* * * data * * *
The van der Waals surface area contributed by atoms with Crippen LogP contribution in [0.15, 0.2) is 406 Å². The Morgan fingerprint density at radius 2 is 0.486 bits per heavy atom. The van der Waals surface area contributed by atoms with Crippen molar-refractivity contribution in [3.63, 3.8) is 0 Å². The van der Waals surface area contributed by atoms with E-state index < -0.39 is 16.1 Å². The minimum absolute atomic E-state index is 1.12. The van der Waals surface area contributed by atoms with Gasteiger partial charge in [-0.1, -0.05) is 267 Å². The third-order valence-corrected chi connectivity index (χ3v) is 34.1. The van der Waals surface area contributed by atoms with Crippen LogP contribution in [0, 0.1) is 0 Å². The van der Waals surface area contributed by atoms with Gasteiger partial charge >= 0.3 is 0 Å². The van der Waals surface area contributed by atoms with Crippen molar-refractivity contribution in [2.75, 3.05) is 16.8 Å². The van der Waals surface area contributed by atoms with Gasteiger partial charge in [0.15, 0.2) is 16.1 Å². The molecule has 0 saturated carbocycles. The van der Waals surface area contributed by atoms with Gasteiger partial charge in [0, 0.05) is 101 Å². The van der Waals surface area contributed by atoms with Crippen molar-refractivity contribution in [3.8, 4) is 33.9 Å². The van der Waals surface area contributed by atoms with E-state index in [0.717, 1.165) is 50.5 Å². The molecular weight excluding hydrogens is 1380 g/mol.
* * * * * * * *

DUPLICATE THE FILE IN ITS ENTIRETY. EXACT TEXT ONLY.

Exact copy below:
The van der Waals surface area contributed by atoms with Crippen LogP contribution in [0.15, 0.2) is 406 Å². The Morgan fingerprint density at radius 2 is 0.486 bits per heavy atom. The van der Waals surface area contributed by atoms with Crippen molar-refractivity contribution in [3.63, 3.8) is 0 Å². The van der Waals surface area contributed by atoms with E-state index < -0.39 is 16.1 Å². The minimum absolute atomic E-state index is 1.12. The van der Waals surface area contributed by atoms with Gasteiger partial charge in [-0.1, -0.05) is 267 Å². The third-order valence-corrected chi connectivity index (χ3v) is 34.1. The van der Waals surface area contributed by atoms with Crippen LogP contribution in [0, 0.1) is 0 Å². The van der Waals surface area contributed by atoms with Gasteiger partial charge >= 0.3 is 0 Å². The van der Waals surface area contributed by atoms with Crippen molar-refractivity contribution in [2.75, 3.05) is 16.8 Å². The van der Waals surface area contributed by atoms with Gasteiger partial charge in [0.15, 0.2) is 16.1 Å². The molecule has 0 saturated carbocycles. The van der Waals surface area contributed by atoms with Gasteiger partial charge in [0, 0.05) is 101 Å². The van der Waals surface area contributed by atoms with Crippen molar-refractivity contribution in [3.8, 4) is 33.9 Å². The van der Waals surface area contributed by atoms with E-state index in [0.717, 1.165) is 50.5 Å². The molecular weight excluding hydrogens is 1380 g/mol.